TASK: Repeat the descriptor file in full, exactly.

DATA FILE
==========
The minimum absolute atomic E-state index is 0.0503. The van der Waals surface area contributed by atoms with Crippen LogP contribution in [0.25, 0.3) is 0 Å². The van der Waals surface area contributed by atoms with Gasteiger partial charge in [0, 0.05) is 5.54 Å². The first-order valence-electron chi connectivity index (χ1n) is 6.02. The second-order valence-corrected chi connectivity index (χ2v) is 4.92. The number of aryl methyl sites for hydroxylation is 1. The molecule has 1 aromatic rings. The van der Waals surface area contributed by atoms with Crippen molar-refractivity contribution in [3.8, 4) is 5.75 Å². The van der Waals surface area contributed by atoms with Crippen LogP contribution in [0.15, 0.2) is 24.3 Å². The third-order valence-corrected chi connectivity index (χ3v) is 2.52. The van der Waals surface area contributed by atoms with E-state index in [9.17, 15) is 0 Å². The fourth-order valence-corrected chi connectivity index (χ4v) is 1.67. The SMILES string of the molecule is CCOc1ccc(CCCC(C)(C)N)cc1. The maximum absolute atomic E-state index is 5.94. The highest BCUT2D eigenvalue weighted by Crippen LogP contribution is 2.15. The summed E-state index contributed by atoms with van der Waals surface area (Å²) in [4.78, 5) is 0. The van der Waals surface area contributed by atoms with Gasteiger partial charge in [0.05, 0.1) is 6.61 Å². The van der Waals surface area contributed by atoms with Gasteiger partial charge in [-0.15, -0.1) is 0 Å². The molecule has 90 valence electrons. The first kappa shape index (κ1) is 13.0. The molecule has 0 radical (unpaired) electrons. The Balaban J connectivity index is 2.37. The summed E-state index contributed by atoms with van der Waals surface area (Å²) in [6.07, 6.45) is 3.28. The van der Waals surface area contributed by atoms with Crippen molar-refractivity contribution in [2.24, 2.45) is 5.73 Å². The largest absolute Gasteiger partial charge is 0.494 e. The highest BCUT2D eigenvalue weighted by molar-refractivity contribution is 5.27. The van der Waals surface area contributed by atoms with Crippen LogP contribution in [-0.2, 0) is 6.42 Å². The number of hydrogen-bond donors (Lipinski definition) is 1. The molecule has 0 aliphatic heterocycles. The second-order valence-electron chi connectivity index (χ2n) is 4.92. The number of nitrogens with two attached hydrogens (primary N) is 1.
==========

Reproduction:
The minimum absolute atomic E-state index is 0.0503. The van der Waals surface area contributed by atoms with Crippen LogP contribution in [0.25, 0.3) is 0 Å². The van der Waals surface area contributed by atoms with Gasteiger partial charge in [0, 0.05) is 5.54 Å². The first-order valence-electron chi connectivity index (χ1n) is 6.02. The second-order valence-corrected chi connectivity index (χ2v) is 4.92. The number of aryl methyl sites for hydroxylation is 1. The molecule has 1 aromatic rings. The van der Waals surface area contributed by atoms with Crippen molar-refractivity contribution in [3.8, 4) is 5.75 Å². The van der Waals surface area contributed by atoms with Crippen LogP contribution in [0.15, 0.2) is 24.3 Å². The third-order valence-corrected chi connectivity index (χ3v) is 2.52. The van der Waals surface area contributed by atoms with E-state index in [9.17, 15) is 0 Å². The fourth-order valence-corrected chi connectivity index (χ4v) is 1.67. The SMILES string of the molecule is CCOc1ccc(CCCC(C)(C)N)cc1. The maximum absolute atomic E-state index is 5.94. The highest BCUT2D eigenvalue weighted by Crippen LogP contribution is 2.15. The summed E-state index contributed by atoms with van der Waals surface area (Å²) in [4.78, 5) is 0. The van der Waals surface area contributed by atoms with Gasteiger partial charge in [0.05, 0.1) is 6.61 Å². The van der Waals surface area contributed by atoms with Gasteiger partial charge in [-0.15, -0.1) is 0 Å². The molecule has 90 valence electrons. The first kappa shape index (κ1) is 13.0. The molecule has 0 radical (unpaired) electrons. The Balaban J connectivity index is 2.37. The summed E-state index contributed by atoms with van der Waals surface area (Å²) in [6.07, 6.45) is 3.28. The van der Waals surface area contributed by atoms with Crippen molar-refractivity contribution in [2.24, 2.45) is 5.73 Å². The largest absolute Gasteiger partial charge is 0.494 e. The highest BCUT2D eigenvalue weighted by molar-refractivity contribution is 5.27. The van der Waals surface area contributed by atoms with Crippen LogP contribution in [-0.2, 0) is 6.42 Å². The number of hydrogen-bond donors (Lipinski definition) is 1. The molecule has 0 aliphatic heterocycles. The second-order valence-electron chi connectivity index (χ2n) is 4.92. The number of nitrogens with two attached hydrogens (primary N) is 1.